Quebec is giving conditional support to a project that would revive one of Canada's last-remaining asbestos mines – even though its own public-health experts have condemned the initiative.
A consortium of investors is hoping the province will guarantee a $58-million bank loan they say is crucial to relaunching the cash-strapped Jeffrey Mine in the city of Asbestos.
Quebec's economic development minister said Wednesday that with his government's support the group should have little trouble completing the deal.
"Our gesture today will remove the uncertainty," said Clément Gignac. "We are removing the uncertainty [in affirming] that the Quebec government will continue to support the chrysotile [asbestos] industry, will continue to support the region."
Gignac also said a $7.5-million fund will be created to help diversify the region's economy. It will be financed, in part, on an annual basis by the mine's anticipated revenues.
Plans include ten-fold production increase
The consortium's relaunch plan includes converting Jeffrey's open pit into an underground mine, and expanding production more than ten-fold, to 180,000 tonnes annually by 2012.
Supporters of the mine expansion have said the project could create 400 direct jobs and 1,000 indirect jobs in the region.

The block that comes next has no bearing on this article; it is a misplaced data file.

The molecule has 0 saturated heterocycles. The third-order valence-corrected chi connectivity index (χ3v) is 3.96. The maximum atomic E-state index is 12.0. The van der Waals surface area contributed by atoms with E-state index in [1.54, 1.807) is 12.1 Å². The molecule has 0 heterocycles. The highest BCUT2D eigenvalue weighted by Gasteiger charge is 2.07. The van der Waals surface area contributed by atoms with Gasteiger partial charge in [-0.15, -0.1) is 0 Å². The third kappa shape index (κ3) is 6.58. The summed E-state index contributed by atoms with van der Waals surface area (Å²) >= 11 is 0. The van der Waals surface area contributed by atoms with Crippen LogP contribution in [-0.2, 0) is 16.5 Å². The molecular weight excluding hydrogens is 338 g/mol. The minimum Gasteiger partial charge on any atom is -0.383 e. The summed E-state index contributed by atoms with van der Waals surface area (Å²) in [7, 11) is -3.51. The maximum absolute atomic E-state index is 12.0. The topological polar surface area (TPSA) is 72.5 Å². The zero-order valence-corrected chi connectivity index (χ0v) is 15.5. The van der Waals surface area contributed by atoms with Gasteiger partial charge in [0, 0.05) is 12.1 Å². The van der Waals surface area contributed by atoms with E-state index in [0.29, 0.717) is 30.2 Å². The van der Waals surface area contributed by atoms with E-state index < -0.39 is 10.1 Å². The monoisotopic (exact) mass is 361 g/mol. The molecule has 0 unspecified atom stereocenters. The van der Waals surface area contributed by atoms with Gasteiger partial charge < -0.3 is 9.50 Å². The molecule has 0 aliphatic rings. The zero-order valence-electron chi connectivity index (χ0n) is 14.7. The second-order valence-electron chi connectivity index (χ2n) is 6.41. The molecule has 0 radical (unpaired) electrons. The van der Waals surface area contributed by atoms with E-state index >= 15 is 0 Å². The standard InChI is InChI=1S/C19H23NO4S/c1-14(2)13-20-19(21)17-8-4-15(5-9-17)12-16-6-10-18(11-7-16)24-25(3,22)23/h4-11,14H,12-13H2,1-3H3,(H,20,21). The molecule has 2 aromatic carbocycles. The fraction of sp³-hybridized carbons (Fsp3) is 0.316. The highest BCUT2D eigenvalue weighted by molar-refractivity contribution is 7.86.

Wednesday's pledge is the second time in a year Quebec's Liberal government has agreed to prop up the mine.
The province guaranteed a $3.5-million line of credit last fall, which allowed the Jeffrey Mine to reopen and resume exports on a short-term basis.
Investors say a long-term financial commitment will help maintain more than 400 jobs in the region.
Gignac admitted that Quebec could eventually toughen its regulations on asbestos.
The province's exposure limit for dangerous asbestos fibres is 10 times higher than other parts of Canada and 100 times higher than some European countries.
"We believe that chrysotile can be used safely, but we're not saying that we can't have a tighter regulation," he said.
"We're taking note of the recommendations that have been made by the public-health agency and by doctors."
Opinions divided on asbestos
Quebec's embattled chrysotile asbestos industry has faced widespread, international criticism.
Health experts, labour groups and activists from around the globe have been urging the province to refrain from supporting the mine and asbestos production in general.
The mineral, also known as chrysotile, is a popular construction material.
Several studies have linked asbestos dust with cancer and lung disease. Its proponents say the product can be safely used when handled properly, and under certain conditions.
Quebec politicians have in general supported the province's asbestos industry. But even some Quebec leaders have recently shifted their opinion regarding the mineral.
In the early days of the 2011 spring federal campaign, Bloc Québécois Leader Gilles Duceppe called for a review of the asbestos industry.
Duceppe says he supports calls for a Quebec legislature committee on the subject.
Prime Minister Stephen Harper offered his support for the industry during a recent campaign-trail stop in the mine's riding.
The federal Liberals and NDP oppose the asbestos exports because of the health concerns.